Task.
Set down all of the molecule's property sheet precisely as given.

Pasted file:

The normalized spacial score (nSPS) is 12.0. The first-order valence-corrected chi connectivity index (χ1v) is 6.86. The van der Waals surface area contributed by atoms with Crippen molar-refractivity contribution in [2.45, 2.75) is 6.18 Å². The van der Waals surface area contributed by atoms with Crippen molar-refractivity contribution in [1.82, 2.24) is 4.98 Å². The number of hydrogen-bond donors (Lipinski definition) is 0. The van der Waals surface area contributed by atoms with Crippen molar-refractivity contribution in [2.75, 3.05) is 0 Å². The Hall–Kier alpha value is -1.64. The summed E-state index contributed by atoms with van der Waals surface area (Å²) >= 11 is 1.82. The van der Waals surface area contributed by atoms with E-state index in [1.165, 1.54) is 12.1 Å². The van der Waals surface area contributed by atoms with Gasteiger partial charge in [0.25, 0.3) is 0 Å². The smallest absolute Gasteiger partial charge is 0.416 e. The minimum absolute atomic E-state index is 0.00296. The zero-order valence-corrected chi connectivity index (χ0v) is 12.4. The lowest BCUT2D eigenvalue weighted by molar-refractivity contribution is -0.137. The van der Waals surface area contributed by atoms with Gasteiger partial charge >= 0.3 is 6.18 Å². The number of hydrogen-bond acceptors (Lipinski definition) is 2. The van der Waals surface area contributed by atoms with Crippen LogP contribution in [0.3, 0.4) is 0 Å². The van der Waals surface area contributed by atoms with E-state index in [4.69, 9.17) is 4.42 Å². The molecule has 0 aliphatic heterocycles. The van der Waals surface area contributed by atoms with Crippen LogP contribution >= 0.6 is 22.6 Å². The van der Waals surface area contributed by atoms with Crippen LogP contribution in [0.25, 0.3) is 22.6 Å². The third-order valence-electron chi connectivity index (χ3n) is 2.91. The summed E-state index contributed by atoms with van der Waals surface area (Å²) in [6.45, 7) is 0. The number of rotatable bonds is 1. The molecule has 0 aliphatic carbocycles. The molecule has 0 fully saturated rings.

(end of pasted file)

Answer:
The normalized spacial score (nSPS) is 12.0. The first-order valence-corrected chi connectivity index (χ1v) is 6.86. The van der Waals surface area contributed by atoms with Crippen molar-refractivity contribution in [2.45, 2.75) is 6.18 Å². The van der Waals surface area contributed by atoms with Crippen molar-refractivity contribution in [1.82, 2.24) is 4.98 Å². The number of hydrogen-bond donors (Lipinski definition) is 0. The van der Waals surface area contributed by atoms with Crippen molar-refractivity contribution in [2.75, 3.05) is 0 Å². The Hall–Kier alpha value is -1.64. The summed E-state index contributed by atoms with van der Waals surface area (Å²) >= 11 is 1.82. The van der Waals surface area contributed by atoms with E-state index in [1.165, 1.54) is 12.1 Å². The van der Waals surface area contributed by atoms with Gasteiger partial charge in [0.25, 0.3) is 0 Å². The smallest absolute Gasteiger partial charge is 0.416 e. The minimum absolute atomic E-state index is 0.00296. The zero-order valence-corrected chi connectivity index (χ0v) is 12.4. The lowest BCUT2D eigenvalue weighted by molar-refractivity contribution is -0.137. The van der Waals surface area contributed by atoms with Gasteiger partial charge >= 0.3 is 6.18 Å². The number of hydrogen-bond acceptors (Lipinski definition) is 2. The van der Waals surface area contributed by atoms with Crippen LogP contribution in [0.3, 0.4) is 0 Å². The van der Waals surface area contributed by atoms with E-state index in [4.69, 9.17) is 4.42 Å². The molecule has 0 aliphatic heterocycles. The van der Waals surface area contributed by atoms with Crippen LogP contribution >= 0.6 is 22.6 Å². The van der Waals surface area contributed by atoms with Crippen LogP contribution in [0.25, 0.3) is 22.6 Å². The third-order valence-electron chi connectivity index (χ3n) is 2.91. The summed E-state index contributed by atoms with van der Waals surface area (Å²) in [6.45, 7) is 0. The number of rotatable bonds is 1. The molecule has 0 aliphatic carbocycles. The molecule has 0 fully saturated rings.